Mugabe Cracking Skulls in Zimbabwe

Sadly, I’m speaking literally:

Zimbabwean opposition leader Morgan Tsvangirai was in intensive care with a suspected skull fracture on Wednesday after what he says was a brutal attack by President Robert Mugabe’s police.

Images of a battered Tsvangirai appearing in court have fueled world outrage over a crackdown on political protests by Mugabe’s government and its treatment of opponents.

Tsvangirai, speaking to a radio reporter from his hospital bed, said he was attacked after arriving at a police station to check on supporters who had been detained with him on Sunday when the government broke up a planned prayer vigil.

“It was almost as if they were waiting for me,” he said in remarks broadcast on South Africa’s national radio.

“Before I could even settle down I was subjected to a lot of beatings, in fact it was random beatings, but I think the intention was to inflict as much harm as they could.”

I think we’re reaching the endgame of Mugabe’s tyranny. We’ve basically seen the collapse of society in an orgy of socialist dictatorship. Tsangvirai was the head of the opposition group protesting Mugabe’s attempt to extend his rule even further into the future.

The arrests came as Zimbabwe faces a deepening economic crisis with inflation at more than 1,700 percent, unemployment of 80 percent and shortages of food, fuel and foreign exchange.

Mugabe originally proposed adjusting election dates to extend his current term by two years to 2010, and then said that if necessary he would be willing to stand in elections in 2008 — meaning he could remain in office through 2014.

Zimbabwe was known for decades as “the breadbasket of Africa”. Bad policies by Mugabe have destroyed the economy and turned a nation with a surplus of food into a land of starvation. In a nation with such obvious problems, the people have nothing to lose. This may be the rallying point for the citizens of Zimbabwe to finally take down Mugabe.

Venezuela — Inflation -> Price Controls -> Shortages

And the economists in the room smack their foreheads and let out a resounding “D’UH!”*

Yep, what a surprise:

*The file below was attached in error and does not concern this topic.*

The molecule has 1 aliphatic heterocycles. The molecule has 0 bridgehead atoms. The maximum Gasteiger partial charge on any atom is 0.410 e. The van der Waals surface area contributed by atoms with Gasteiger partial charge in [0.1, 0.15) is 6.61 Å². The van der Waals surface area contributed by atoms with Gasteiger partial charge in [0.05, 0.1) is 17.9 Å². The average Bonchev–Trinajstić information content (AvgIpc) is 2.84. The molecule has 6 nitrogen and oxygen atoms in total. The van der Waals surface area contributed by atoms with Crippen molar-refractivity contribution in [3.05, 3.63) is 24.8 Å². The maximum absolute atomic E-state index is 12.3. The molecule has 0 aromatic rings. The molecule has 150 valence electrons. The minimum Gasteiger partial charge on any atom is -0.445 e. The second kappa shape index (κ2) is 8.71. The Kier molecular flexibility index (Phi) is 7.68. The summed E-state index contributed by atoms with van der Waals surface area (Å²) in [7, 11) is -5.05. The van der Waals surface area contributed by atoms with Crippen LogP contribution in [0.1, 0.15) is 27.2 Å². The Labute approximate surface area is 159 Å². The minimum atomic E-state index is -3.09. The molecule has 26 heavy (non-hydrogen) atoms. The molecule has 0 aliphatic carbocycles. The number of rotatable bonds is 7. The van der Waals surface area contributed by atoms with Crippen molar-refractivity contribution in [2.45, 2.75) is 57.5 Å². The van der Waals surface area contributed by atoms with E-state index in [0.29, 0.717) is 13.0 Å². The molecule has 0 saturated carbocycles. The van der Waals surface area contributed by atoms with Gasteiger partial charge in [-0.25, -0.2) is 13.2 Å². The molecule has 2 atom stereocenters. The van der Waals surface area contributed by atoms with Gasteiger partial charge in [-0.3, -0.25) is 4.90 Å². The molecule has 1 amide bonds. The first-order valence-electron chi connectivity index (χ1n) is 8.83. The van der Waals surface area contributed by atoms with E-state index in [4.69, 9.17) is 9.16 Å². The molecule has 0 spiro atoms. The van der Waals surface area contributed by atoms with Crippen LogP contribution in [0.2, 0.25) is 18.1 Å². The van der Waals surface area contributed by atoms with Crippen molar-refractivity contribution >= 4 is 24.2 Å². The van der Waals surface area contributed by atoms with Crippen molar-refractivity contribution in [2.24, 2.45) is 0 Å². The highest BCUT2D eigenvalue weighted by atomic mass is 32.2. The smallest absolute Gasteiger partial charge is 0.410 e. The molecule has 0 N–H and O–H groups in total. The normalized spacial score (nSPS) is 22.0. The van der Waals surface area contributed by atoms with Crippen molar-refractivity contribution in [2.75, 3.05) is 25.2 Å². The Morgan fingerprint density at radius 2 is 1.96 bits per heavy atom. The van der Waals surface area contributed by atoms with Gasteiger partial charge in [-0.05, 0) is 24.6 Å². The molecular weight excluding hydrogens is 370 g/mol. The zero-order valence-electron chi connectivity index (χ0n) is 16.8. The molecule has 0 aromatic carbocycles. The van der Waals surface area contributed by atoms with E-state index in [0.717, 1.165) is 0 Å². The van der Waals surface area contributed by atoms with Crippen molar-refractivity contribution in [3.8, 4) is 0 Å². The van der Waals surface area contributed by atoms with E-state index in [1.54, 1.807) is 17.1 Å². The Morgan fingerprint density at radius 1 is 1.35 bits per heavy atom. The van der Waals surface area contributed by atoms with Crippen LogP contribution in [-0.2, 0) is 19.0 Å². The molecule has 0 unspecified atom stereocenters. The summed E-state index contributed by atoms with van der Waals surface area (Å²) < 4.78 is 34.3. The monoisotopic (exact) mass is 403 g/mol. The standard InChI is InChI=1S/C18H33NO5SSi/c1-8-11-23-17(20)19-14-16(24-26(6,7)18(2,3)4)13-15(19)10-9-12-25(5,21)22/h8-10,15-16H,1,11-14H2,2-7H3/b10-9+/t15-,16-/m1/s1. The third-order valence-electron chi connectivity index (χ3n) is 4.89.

At the Coche wholesale food market in southwestern Caracas, business is topsy-turvy: Vendors say they have nothing to sell.

“Our suppliers are saying, `No, we had an accident at the plant,'” said Jose Branco, manager of a dairy store in Coche, the Venezuelan capital’s largest open market. “So we have to limit the amount of product we sell to each customer.”

The tale is being repeated throughout this country of 26 million. The reason: Inflation is now so high that the government has put price controls on basic goods such as chicken, beef and sugar, leaving vendors in search of an escape hatch.

The inflation rate in Venezuela has now hit 20.4 percent, the highest in the Western Hemisphere, amid the widespread changes instituted by President Hugo Chavez.

The retail sellers understand what’s going on. And they know they’re stuck between a rock and a hard place:

At the Coche wholesale market, meat seller Varela says the prices have left him in a quandary.

“I could sell the meat secretly, because there’s demand, or I could not sell because the price isn’t any good, or I could change professions,” he said caustically.

So he can break the law, or he can go out of business. Either shows the folly of price controls.

As any economist will tell you, when you remove the profit margin, done here to the point where often a business will lose money by selling at the approved prices, you see the end of supply: